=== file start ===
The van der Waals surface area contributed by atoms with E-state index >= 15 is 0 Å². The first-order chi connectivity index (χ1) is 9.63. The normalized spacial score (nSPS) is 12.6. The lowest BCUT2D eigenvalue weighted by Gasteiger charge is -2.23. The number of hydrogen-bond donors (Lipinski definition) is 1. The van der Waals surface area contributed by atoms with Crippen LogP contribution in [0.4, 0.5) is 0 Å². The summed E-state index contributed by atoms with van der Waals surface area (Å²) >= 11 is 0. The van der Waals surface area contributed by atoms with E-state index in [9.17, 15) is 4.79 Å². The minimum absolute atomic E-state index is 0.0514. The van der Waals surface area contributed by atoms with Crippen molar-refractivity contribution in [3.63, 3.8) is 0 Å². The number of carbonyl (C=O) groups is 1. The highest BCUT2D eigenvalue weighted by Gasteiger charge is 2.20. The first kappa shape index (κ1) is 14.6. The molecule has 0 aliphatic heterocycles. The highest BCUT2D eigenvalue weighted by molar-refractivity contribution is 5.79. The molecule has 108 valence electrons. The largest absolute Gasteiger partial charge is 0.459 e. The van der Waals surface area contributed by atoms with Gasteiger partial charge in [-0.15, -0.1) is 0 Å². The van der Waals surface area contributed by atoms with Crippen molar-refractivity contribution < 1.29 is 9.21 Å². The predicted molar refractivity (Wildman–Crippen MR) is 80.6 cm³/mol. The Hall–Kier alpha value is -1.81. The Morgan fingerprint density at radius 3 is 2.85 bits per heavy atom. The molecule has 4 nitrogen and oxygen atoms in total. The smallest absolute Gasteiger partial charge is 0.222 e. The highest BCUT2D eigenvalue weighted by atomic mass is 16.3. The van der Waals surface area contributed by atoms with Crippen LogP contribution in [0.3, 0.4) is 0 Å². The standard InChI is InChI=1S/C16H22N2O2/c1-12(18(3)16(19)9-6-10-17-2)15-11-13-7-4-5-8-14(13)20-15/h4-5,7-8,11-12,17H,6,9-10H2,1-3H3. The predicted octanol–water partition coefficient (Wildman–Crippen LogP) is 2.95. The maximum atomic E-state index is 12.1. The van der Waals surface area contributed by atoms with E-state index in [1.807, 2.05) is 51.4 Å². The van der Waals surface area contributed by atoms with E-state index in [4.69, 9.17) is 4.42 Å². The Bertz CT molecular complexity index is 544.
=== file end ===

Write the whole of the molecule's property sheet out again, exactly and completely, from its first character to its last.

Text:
The van der Waals surface area contributed by atoms with E-state index >= 15 is 0 Å². The first-order chi connectivity index (χ1) is 9.63. The normalized spacial score (nSPS) is 12.6. The lowest BCUT2D eigenvalue weighted by Gasteiger charge is -2.23. The number of hydrogen-bond donors (Lipinski definition) is 1. The van der Waals surface area contributed by atoms with Crippen LogP contribution in [0.4, 0.5) is 0 Å². The summed E-state index contributed by atoms with van der Waals surface area (Å²) >= 11 is 0. The van der Waals surface area contributed by atoms with E-state index in [9.17, 15) is 4.79 Å². The minimum absolute atomic E-state index is 0.0514. The van der Waals surface area contributed by atoms with Crippen molar-refractivity contribution in [3.63, 3.8) is 0 Å². The number of carbonyl (C=O) groups is 1. The highest BCUT2D eigenvalue weighted by Gasteiger charge is 2.20. The first kappa shape index (κ1) is 14.6. The molecule has 0 aliphatic heterocycles. The highest BCUT2D eigenvalue weighted by molar-refractivity contribution is 5.79. The molecule has 108 valence electrons. The largest absolute Gasteiger partial charge is 0.459 e. The van der Waals surface area contributed by atoms with Gasteiger partial charge in [-0.15, -0.1) is 0 Å². The van der Waals surface area contributed by atoms with Crippen molar-refractivity contribution < 1.29 is 9.21 Å². The predicted molar refractivity (Wildman–Crippen MR) is 80.6 cm³/mol. The Hall–Kier alpha value is -1.81. The Morgan fingerprint density at radius 3 is 2.85 bits per heavy atom. The molecule has 4 nitrogen and oxygen atoms in total. The smallest absolute Gasteiger partial charge is 0.222 e. The highest BCUT2D eigenvalue weighted by atomic mass is 16.3. The van der Waals surface area contributed by atoms with Crippen LogP contribution in [0.3, 0.4) is 0 Å². The standard InChI is InChI=1S/C16H22N2O2/c1-12(18(3)16(19)9-6-10-17-2)15-11-13-7-4-5-8-14(13)20-15/h4-5,7-8,11-12,17H,6,9-10H2,1-3H3. The predicted octanol–water partition coefficient (Wildman–Crippen LogP) is 2.95. The maximum atomic E-state index is 12.1. The van der Waals surface area contributed by atoms with E-state index in [1.807, 2.05) is 51.4 Å². The van der Waals surface area contributed by atoms with E-state index in [4.69, 9.17) is 4.42 Å². The Bertz CT molecular complexity index is 544.